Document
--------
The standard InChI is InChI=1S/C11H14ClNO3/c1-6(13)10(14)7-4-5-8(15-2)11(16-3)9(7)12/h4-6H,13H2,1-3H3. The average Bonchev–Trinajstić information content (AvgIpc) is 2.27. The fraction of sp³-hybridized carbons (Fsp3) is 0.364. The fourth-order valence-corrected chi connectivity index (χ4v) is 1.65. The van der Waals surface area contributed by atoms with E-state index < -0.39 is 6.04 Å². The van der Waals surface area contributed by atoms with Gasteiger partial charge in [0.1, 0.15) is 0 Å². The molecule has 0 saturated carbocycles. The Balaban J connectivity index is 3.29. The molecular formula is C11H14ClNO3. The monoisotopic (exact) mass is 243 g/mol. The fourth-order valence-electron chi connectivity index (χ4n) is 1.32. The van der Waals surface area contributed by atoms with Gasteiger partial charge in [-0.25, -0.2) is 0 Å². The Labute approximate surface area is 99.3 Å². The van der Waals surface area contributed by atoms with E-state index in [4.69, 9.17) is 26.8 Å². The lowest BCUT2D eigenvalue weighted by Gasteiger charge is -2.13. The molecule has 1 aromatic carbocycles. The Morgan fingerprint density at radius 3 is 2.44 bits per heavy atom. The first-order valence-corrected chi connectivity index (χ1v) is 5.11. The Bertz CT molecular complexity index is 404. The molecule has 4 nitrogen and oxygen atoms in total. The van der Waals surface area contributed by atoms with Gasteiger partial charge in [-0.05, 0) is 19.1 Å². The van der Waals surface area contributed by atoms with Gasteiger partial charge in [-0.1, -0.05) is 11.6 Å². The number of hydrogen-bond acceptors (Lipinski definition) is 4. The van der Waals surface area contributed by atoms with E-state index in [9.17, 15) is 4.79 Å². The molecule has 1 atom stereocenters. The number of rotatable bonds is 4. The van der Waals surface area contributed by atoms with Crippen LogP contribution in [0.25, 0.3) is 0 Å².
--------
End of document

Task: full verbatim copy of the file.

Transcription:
The standard InChI is InChI=1S/C11H14ClNO3/c1-6(13)10(14)7-4-5-8(15-2)11(16-3)9(7)12/h4-6H,13H2,1-3H3. The average Bonchev–Trinajstić information content (AvgIpc) is 2.27. The fraction of sp³-hybridized carbons (Fsp3) is 0.364. The fourth-order valence-corrected chi connectivity index (χ4v) is 1.65. The van der Waals surface area contributed by atoms with E-state index < -0.39 is 6.04 Å². The van der Waals surface area contributed by atoms with Gasteiger partial charge in [0.1, 0.15) is 0 Å². The molecule has 0 saturated carbocycles. The Balaban J connectivity index is 3.29. The molecular formula is C11H14ClNO3. The monoisotopic (exact) mass is 243 g/mol. The fourth-order valence-electron chi connectivity index (χ4n) is 1.32. The van der Waals surface area contributed by atoms with Gasteiger partial charge in [-0.25, -0.2) is 0 Å². The Labute approximate surface area is 99.3 Å². The van der Waals surface area contributed by atoms with E-state index in [4.69, 9.17) is 26.8 Å². The lowest BCUT2D eigenvalue weighted by Gasteiger charge is -2.13. The molecule has 1 aromatic carbocycles. The Morgan fingerprint density at radius 3 is 2.44 bits per heavy atom. The first-order valence-corrected chi connectivity index (χ1v) is 5.11. The Bertz CT molecular complexity index is 404. The molecule has 4 nitrogen and oxygen atoms in total. The van der Waals surface area contributed by atoms with Gasteiger partial charge in [-0.05, 0) is 19.1 Å². The van der Waals surface area contributed by atoms with Gasteiger partial charge in [-0.1, -0.05) is 11.6 Å². The number of hydrogen-bond acceptors (Lipinski definition) is 4. The van der Waals surface area contributed by atoms with E-state index in [9.17, 15) is 4.79 Å². The molecule has 1 atom stereocenters. The number of rotatable bonds is 4. The van der Waals surface area contributed by atoms with Crippen LogP contribution in [0.25, 0.3) is 0 Å².